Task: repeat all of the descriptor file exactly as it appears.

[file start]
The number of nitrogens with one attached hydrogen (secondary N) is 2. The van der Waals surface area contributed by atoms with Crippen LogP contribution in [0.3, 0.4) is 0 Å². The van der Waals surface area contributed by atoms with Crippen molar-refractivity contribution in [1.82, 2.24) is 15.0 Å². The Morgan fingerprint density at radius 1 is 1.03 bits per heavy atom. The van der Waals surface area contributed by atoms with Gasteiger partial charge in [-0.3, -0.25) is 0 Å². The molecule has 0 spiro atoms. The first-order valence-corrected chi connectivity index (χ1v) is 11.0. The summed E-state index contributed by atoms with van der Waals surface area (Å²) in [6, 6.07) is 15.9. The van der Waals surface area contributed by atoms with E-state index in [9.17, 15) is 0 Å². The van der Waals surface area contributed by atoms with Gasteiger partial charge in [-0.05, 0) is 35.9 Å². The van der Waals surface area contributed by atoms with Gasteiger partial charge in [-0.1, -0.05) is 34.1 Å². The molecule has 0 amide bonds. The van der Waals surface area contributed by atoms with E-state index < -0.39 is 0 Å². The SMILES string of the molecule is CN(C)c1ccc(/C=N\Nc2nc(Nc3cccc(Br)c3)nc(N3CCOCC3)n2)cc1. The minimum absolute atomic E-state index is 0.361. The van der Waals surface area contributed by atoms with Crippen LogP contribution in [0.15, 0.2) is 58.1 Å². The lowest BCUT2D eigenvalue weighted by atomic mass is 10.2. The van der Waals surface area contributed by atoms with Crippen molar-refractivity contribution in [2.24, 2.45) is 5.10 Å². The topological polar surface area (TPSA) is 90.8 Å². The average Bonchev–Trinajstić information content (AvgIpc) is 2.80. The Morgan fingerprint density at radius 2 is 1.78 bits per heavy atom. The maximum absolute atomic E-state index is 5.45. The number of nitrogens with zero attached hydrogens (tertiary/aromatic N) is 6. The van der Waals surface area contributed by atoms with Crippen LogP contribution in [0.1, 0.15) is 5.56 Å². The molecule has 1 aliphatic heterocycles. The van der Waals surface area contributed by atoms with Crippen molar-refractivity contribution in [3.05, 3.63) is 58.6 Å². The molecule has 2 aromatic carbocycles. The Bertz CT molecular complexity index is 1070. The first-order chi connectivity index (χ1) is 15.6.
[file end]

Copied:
The number of nitrogens with one attached hydrogen (secondary N) is 2. The van der Waals surface area contributed by atoms with Crippen LogP contribution in [0.3, 0.4) is 0 Å². The van der Waals surface area contributed by atoms with Crippen molar-refractivity contribution in [1.82, 2.24) is 15.0 Å². The Morgan fingerprint density at radius 1 is 1.03 bits per heavy atom. The van der Waals surface area contributed by atoms with Gasteiger partial charge in [-0.3, -0.25) is 0 Å². The molecule has 0 spiro atoms. The first-order valence-corrected chi connectivity index (χ1v) is 11.0. The summed E-state index contributed by atoms with van der Waals surface area (Å²) in [6, 6.07) is 15.9. The van der Waals surface area contributed by atoms with E-state index in [9.17, 15) is 0 Å². The van der Waals surface area contributed by atoms with Gasteiger partial charge in [-0.05, 0) is 35.9 Å². The van der Waals surface area contributed by atoms with Gasteiger partial charge in [-0.1, -0.05) is 34.1 Å². The molecule has 0 amide bonds. The van der Waals surface area contributed by atoms with E-state index < -0.39 is 0 Å². The SMILES string of the molecule is CN(C)c1ccc(/C=N\Nc2nc(Nc3cccc(Br)c3)nc(N3CCOCC3)n2)cc1. The minimum absolute atomic E-state index is 0.361. The van der Waals surface area contributed by atoms with Crippen LogP contribution in [0.15, 0.2) is 58.1 Å². The lowest BCUT2D eigenvalue weighted by atomic mass is 10.2. The van der Waals surface area contributed by atoms with Crippen molar-refractivity contribution in [2.24, 2.45) is 5.10 Å². The topological polar surface area (TPSA) is 90.8 Å². The average Bonchev–Trinajstić information content (AvgIpc) is 2.80. The Morgan fingerprint density at radius 2 is 1.78 bits per heavy atom. The maximum absolute atomic E-state index is 5.45. The number of nitrogens with zero attached hydrogens (tertiary/aromatic N) is 6. The van der Waals surface area contributed by atoms with Crippen LogP contribution in [0.1, 0.15) is 5.56 Å². The molecule has 1 aliphatic heterocycles. The van der Waals surface area contributed by atoms with Crippen molar-refractivity contribution in [3.05, 3.63) is 58.6 Å². The molecule has 2 aromatic carbocycles. The Bertz CT molecular complexity index is 1070. The first-order chi connectivity index (χ1) is 15.6.